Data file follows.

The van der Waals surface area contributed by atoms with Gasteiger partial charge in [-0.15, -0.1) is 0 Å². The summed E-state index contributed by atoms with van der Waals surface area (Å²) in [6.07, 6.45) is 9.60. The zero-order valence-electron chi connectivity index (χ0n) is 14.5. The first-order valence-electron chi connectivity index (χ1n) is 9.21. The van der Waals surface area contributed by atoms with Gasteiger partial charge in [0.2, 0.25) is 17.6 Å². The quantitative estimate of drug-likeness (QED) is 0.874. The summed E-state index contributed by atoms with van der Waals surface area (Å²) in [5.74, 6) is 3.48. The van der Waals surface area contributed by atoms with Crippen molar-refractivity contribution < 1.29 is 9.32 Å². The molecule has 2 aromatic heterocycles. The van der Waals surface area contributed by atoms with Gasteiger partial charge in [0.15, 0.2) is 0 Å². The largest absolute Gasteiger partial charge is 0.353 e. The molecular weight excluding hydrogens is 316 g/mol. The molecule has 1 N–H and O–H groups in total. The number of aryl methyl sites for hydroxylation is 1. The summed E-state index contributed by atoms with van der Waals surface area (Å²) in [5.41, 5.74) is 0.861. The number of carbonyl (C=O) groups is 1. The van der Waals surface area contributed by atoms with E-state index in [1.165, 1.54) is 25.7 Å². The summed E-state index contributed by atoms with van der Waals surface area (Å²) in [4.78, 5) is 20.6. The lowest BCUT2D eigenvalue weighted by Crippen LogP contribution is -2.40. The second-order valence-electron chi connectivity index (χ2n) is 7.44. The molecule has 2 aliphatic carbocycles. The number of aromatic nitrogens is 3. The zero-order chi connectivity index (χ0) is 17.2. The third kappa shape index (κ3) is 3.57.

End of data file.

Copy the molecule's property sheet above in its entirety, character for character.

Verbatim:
The van der Waals surface area contributed by atoms with Gasteiger partial charge in [-0.15, -0.1) is 0 Å². The summed E-state index contributed by atoms with van der Waals surface area (Å²) in [6.07, 6.45) is 9.60. The zero-order valence-electron chi connectivity index (χ0n) is 14.5. The first-order valence-electron chi connectivity index (χ1n) is 9.21. The van der Waals surface area contributed by atoms with Gasteiger partial charge in [0.2, 0.25) is 17.6 Å². The quantitative estimate of drug-likeness (QED) is 0.874. The summed E-state index contributed by atoms with van der Waals surface area (Å²) in [5.74, 6) is 3.48. The van der Waals surface area contributed by atoms with Crippen molar-refractivity contribution < 1.29 is 9.32 Å². The molecule has 2 aromatic heterocycles. The van der Waals surface area contributed by atoms with Gasteiger partial charge in [0.15, 0.2) is 0 Å². The largest absolute Gasteiger partial charge is 0.353 e. The molecular weight excluding hydrogens is 316 g/mol. The molecule has 1 N–H and O–H groups in total. The number of aryl methyl sites for hydroxylation is 1. The summed E-state index contributed by atoms with van der Waals surface area (Å²) in [5.41, 5.74) is 0.861. The number of carbonyl (C=O) groups is 1. The van der Waals surface area contributed by atoms with E-state index in [1.165, 1.54) is 25.7 Å². The summed E-state index contributed by atoms with van der Waals surface area (Å²) in [4.78, 5) is 20.6. The lowest BCUT2D eigenvalue weighted by Crippen LogP contribution is -2.40. The second-order valence-electron chi connectivity index (χ2n) is 7.44. The molecule has 2 aliphatic carbocycles. The number of aromatic nitrogens is 3. The zero-order chi connectivity index (χ0) is 17.2. The third kappa shape index (κ3) is 3.57.